This discussion is a lot like the straightforward and only mildly contentious thread of about a year ago when, for no apparent reason, some poor sod suggested that Mr. Strongrad rides like a girl. Even Mr. Hyde would have blushed at the rage that ensued! With one simple assertion, the thread changed from a marginally entertaining debate into a highly entertaining insult competition.

    History repeats itself. Only the victim and the offending phrase have changed.

    I believe we should start tracking Glance's triggers.
    1. Glance "rides like a girl"
    2. XC is easy.

    Any others?
    Last edited by rapwithtom; 04-27-2006 at 01:46 PM.
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  67. #67
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    Quote Originally Posted by Jersey
    ...these courses look like they could be won with a cycloX bike.
    And why not?

    A comparison between CX bikes and MTBs:
    1. The CX' 700c wheel size is not detrimental; witness 29ers. Surely you can build a 700c wheel as strong as a 26" wheel. Advantage: Tie
    2. Who knows what frame geometry is best? Look at the wide variety of geometries within the traditional MTB community, and notice the lack of a dominant geometry. This includes suspension: major pro XC races are won on both HT and FS. I've never heard that a road or CX geometry would be poor on dirt. Advantage: Tie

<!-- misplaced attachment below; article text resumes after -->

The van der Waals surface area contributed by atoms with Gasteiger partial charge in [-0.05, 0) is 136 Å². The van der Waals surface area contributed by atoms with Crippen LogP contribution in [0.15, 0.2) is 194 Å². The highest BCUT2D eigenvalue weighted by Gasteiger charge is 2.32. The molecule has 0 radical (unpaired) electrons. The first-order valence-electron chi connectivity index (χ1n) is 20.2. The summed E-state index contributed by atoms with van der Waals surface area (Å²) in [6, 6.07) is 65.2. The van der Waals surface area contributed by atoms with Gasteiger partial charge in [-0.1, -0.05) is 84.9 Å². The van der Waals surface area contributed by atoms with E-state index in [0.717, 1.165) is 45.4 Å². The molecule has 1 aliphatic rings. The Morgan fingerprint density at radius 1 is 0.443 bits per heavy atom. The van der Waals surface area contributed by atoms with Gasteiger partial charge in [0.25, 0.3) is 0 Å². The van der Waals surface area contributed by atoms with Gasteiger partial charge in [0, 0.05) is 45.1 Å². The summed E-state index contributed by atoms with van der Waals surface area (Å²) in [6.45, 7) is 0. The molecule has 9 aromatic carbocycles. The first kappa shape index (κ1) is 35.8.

3. Same for CX vs. MTB handlebar style. Consider Jones Bars et al; are the slower? I don't think so. Advantage: Tie
    4. This leaves us with the last variable: tires. OK, if you ride like me, you would flat every CX tire on every rock. But, if you were lighter and had significantly more talent, then you wouldn't need a fat tire, and, in fact, the fatness would simply slow you down. On the other hand, the increased traction provided by wider tires could allow faster cornering in poor conditions. Advantage: Depends on conditions.

    I was out on a semi-technical ride this winter (White Ranch for those who are familiar with it) when a couple of young pro roadies whizzed by me on CX bikes. They were quite far from the nearest pavement or smooth dirt, and they were fast, carefree, and grinning. Hmmm.

    Also, our local Short Track series often features Jonathan Baker (pro roadie) on a CX bike racing against Travis Brown and other MTB pros on the latest greatest MTB creations. It's always exciting to see who prevails.